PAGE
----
The Corcoran Welcomes Visiting Artist Pablo Ortiz Monasterio
The Corcoran is proud to welcome our first Visiting Artist from Mexico through the Pittman Study Away Program, Pablo Ortiz Monasterio. Monasterio (b. 1952 in Mexico City) is a photographer, editor, curator, publisher and educator whose latest work, White Mountain, explores the home of the indigenous pre-Columbian Zapotec civilization. Monasterio has had solo exhibitions in Museo de Arte Moderno, Centro de la Imagen, and Palacio de Bellas Artes in Mexico, and in museums/galleries around the world. In 2001 he was the curator of the PhotoEspaña festival in Madrid.
Monasterio is the editor of Frida Kahlo: Her Photos, a collection of photographs that Kahlo acquired throughout her life. His La última ciudad (The Last City, 1996) was named the best photographic book prize of the 1998 Photographic Spring Festival in Barcelona, and the 1997 Gold Eye of the Festival Des Trois Continents in Nantes, France. He has been a juror for World Press Photo and has imparted photography and editing workshops in many countries.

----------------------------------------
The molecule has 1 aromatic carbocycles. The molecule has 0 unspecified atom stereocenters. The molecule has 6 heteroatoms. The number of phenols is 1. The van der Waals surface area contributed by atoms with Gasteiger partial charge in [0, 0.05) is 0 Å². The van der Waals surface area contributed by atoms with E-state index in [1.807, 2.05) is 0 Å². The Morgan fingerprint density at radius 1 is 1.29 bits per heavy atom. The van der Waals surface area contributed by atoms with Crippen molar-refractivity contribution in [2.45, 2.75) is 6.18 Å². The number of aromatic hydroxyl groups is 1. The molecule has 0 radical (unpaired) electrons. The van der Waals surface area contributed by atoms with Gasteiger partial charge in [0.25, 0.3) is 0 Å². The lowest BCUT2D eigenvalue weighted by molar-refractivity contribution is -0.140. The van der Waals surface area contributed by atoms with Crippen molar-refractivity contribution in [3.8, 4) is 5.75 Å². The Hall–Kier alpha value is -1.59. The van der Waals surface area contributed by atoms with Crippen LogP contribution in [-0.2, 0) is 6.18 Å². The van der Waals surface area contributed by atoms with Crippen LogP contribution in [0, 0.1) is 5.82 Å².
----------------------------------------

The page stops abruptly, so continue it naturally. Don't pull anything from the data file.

Monasterio will observe classes and critique students’ work in the Photography department, the Masters in New Media Photojournalism program, and more. On Wednesday, November 9, Monasterio will give a public lecture with Chair of Photography Muriel Hasbun, on their year-long collaborative project Conversación. This lecture is part of the FotoWeek DC Noon Lecture Series at the Corcoran and co-sponsored with the Mexican Cultural Institute. Monasterio will also serve as a Reviewer during the FotoWeek DC Portfolio Reviews at the Corcoran on November 12.
The intent of the Pittman Program is to promote artistic and cultural exchanges through education in the arts. The Pittman program envisions full reciprocal exchanges between our students, faculty, visiting artists and exhibitions to deepen our appreciation and understanding of each other's culture, history and collective futures.
Photo Credit: Muriel Hasbun, Pablo Ortiz Monasterio talks to Corcoran students at the Frida Kahlo Museum in Coyoacán, Mexico, June 2011.